Let’s first talk about what I think is their most unusual tradition. At that time, the established ministers read their sermons. What’s more, they even read their prayers! Even though I view it as strange, it was considered the norm and acceptable to read both sermons and prayers. The revivalists criticized the sermons of the old lights as dry recitations of Bible theology. The revivalists, or new lights, didn’t read their sermons or their prayers. The old lights referred to how the revivalists preached as “extemporaneous” preaching. The word extemporaneous means “done, spoken, performed, etc., without special advance preparation; impromptu; 2. previously planned but delivered with the help of few or no notes; 3. speaking or performing with little or no advance preparation.” The revivalists prepared their messages and then committed them to memory, using notes to assist them. This resulted in livelier messages.
In Wesley’s journal, he recorded a conversation he had with a man who wanted to convince Wesley to stop praying “extemporaneously.” This custom of reading sermons and prayers was so entrenched that a man approached Wesley after hearing him pray and begged him “not to leave the church.” Leaving the church, to him, was to pray extemporaneously. He insisted that the right way to pray was to read his prayer. He explained, “I will prove to a demonstration to be no prayer at all. For you cannot do two things at once. But thinking how to pray and praying are two things. Therefore, you cannot both think and pray at once.” Wesley countered his logic by using the same illustration. “Reading a prayer is not prayer,” he said. “For example, you cannot do two things at once. But reading and praying are two things. Therefore you cannot both read and pray at once.”
The revivalist preachers both preached and prayed extemporaneously, and the crowds that flocked to hear the revivalists made extemporaneous preaching popular. As a result, the tradition of reading sermons and reading prayers began to go by the wayside.
Another thing the old lights disapproved of was preaching outdoors in a field. They felt it was a terrible lowering of standards. It was indecent. The preaching of God’s Word should be delivered in a proper building, sanctified for His work. In other words, a church. Actually, the truth of the matter is that the new lights would have preferred to preach in a church building as well, but men like Whitefield and others were forced to preach in the fields because of the large crowds that came to hear them. There were no buildings large enough to accommodate the crowds that came. They had to hold meetings outdoors.
For Wesley, he too was forced to preach outdoors in England. None of the old lights would let him preach in their churches because they didn’t approve of the new birth message. So even though Wesley was highly educated and ordained, they refused to allow him to preach in their churches for fear he would preach “you must be born again.” Whitefield told Wesley, “If they won’t let you preach in their churches, do as I do and preach outdoors in the field.” It’s just what Wesley began to do. When he was criticized by the old lights for field preaching, he recorded his response to them in his journal: “I wonder at those who still talk so loud of the indecency of field preaching. The highest indecency is in St. Paul’s church when a considerable part of the congregation are asleep or talking or looking about not minding a word the preacher says. On the other hand, there is the highest decency in a churchyard or field, when the whole congregation behave and look as if they saw the Judge of all and heard him speaking from heaven.” Wesley reminded them that Jesus preached outside as well. If it was good enough for Jesus, then who were they to disapprove.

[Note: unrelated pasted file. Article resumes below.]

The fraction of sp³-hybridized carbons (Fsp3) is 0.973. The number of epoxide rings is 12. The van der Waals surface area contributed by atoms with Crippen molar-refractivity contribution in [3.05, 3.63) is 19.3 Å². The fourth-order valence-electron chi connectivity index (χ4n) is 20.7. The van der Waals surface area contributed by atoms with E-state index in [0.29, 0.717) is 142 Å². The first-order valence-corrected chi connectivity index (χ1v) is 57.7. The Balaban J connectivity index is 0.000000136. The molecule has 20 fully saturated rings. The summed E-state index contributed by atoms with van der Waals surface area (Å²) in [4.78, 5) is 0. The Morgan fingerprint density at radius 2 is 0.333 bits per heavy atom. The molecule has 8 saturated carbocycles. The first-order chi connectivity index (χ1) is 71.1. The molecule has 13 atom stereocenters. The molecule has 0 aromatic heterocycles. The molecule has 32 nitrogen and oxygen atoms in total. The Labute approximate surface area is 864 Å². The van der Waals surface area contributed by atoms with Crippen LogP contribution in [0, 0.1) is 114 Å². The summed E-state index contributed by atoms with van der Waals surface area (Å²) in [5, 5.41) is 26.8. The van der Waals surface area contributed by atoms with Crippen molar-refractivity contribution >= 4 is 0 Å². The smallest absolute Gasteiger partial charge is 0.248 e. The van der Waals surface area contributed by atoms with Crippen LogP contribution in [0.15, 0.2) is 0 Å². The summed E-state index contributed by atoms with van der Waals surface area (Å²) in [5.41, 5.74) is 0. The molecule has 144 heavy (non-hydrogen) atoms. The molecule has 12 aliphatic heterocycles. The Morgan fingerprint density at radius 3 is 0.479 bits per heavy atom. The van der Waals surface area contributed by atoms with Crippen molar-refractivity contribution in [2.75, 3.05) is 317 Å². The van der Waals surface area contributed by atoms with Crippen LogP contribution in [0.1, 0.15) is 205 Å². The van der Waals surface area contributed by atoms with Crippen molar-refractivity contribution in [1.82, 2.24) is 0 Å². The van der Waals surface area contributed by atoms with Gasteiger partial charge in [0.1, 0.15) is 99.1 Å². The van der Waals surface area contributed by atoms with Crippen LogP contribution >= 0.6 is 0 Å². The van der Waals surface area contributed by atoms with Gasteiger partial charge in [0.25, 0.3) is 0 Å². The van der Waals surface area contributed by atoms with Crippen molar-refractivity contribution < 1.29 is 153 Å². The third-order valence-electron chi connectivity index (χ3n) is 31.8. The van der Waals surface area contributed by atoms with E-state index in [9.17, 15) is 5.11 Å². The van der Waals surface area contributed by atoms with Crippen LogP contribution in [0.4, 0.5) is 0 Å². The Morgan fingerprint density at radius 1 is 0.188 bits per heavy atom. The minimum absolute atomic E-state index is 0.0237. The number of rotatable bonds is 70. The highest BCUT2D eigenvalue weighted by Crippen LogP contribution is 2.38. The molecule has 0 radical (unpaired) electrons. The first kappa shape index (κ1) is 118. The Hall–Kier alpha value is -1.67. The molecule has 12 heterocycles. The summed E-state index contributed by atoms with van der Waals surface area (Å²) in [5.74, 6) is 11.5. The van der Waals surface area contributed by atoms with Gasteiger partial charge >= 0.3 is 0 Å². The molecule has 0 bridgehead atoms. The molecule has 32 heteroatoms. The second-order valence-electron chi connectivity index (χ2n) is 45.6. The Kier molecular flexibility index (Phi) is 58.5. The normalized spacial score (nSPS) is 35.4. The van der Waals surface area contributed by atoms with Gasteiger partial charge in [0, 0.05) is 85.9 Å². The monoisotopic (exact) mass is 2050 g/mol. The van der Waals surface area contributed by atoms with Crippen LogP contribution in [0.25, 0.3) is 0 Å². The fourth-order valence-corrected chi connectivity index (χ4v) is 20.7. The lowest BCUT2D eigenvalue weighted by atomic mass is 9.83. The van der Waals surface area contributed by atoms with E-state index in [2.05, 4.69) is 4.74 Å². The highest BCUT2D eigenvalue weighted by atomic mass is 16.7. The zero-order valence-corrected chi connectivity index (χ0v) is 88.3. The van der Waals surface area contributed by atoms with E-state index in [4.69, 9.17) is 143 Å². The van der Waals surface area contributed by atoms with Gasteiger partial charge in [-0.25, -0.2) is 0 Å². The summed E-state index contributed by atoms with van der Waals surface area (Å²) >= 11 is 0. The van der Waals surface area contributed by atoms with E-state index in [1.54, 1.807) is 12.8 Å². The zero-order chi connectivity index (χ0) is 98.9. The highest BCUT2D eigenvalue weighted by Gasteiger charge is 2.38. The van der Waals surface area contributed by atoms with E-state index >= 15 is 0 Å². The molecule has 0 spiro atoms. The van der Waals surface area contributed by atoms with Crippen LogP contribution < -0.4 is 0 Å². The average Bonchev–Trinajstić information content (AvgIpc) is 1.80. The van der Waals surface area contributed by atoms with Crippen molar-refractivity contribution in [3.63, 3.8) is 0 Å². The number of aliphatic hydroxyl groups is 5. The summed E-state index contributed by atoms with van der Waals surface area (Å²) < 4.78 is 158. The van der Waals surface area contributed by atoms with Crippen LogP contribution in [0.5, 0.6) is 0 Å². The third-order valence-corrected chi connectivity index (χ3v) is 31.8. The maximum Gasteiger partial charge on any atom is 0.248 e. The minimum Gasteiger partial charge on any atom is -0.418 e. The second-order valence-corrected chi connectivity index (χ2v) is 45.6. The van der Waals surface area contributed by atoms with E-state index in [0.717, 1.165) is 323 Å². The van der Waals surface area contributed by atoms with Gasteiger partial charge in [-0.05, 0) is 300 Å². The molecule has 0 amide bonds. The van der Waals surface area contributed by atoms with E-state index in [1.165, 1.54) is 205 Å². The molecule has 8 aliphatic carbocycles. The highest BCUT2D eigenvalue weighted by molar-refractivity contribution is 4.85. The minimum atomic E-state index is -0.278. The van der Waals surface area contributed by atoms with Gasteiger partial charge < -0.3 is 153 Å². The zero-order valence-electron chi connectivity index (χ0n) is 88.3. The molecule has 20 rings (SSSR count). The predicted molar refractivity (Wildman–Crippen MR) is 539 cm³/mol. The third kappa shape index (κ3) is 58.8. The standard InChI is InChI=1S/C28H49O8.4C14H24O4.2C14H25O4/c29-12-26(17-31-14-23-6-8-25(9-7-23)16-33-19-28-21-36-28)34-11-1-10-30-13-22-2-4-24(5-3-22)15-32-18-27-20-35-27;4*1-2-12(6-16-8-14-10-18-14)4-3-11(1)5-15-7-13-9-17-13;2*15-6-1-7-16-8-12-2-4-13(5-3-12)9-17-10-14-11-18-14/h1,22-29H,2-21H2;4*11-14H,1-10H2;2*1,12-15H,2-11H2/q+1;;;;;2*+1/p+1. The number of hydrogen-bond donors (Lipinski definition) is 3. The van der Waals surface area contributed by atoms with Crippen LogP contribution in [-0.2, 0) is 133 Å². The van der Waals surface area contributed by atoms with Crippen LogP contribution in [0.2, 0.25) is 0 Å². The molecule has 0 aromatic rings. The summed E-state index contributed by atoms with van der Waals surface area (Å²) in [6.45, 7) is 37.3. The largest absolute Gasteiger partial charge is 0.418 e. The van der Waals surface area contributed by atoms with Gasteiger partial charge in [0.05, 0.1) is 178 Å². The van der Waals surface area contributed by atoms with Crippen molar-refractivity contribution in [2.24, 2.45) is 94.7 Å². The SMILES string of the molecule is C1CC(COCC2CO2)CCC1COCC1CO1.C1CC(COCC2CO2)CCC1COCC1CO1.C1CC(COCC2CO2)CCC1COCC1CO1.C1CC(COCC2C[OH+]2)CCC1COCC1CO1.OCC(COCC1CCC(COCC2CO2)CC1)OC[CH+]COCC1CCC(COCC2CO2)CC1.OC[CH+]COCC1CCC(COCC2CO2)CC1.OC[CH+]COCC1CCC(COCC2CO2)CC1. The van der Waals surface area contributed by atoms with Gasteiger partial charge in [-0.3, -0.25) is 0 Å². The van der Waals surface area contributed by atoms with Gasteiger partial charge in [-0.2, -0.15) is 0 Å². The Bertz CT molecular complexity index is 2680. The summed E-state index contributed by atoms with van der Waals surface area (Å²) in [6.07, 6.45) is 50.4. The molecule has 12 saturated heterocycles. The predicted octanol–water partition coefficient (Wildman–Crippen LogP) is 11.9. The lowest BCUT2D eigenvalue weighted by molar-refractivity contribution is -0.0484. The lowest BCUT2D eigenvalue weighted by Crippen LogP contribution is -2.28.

Tradition and Culture Dictated That Only Clergy Could Minister
The culture and religious tradition of that time was that only men who were highly educated and ordained could minister. I realized how serious they were about that when I read Jonathan Edwards, “A Faithful Narrative of the Surprising Work of God.” Because of the outpouring of the Holy Spirit, there was a lot of criticism coming Edward’s way from other churches. They accused his services of being disorderly and fanatical, so he wrote “A Faithful Narrative…” as a way to explain that what was happening in his church was a true work of God.
There is a section in “A Faithful Narrative” where Edwards talked about a couple instances when Satan tried to interfere with the work God was doing. You’ll be surprised to learn what he considered to be Satan’s interference. There was a man who Edwards said was “led away with strange enthusiastic delusions.” I was flabbergasted when I read what Edwards described as this man’s delusion.
Edwards said the incident that made the “greatest noise in the country was the conduct of a man … whose delusion was that he thought himself divinely instructed to direct a poor man in melancholy and despairing circumstances to say certain words in prayer to God as recorded in Psalms 116:4 for his relief.” (Psalms 116:4 says, “Then called I upon the name of the Lord; O Lord, I beseech thee, deliver my soul.”) This so-called “delusional” man claimed that God spoke to him to go pray with a man who was depressed and then share a scripture with him.
Oh my goodness!
That is what Edwards was calling a delusion! The man’s delusion was to think God would tell him, a non-clergy, to go minister to someone. That’s how strongly they believed that only the clergy could preach and minister. To think otherwise was delusion.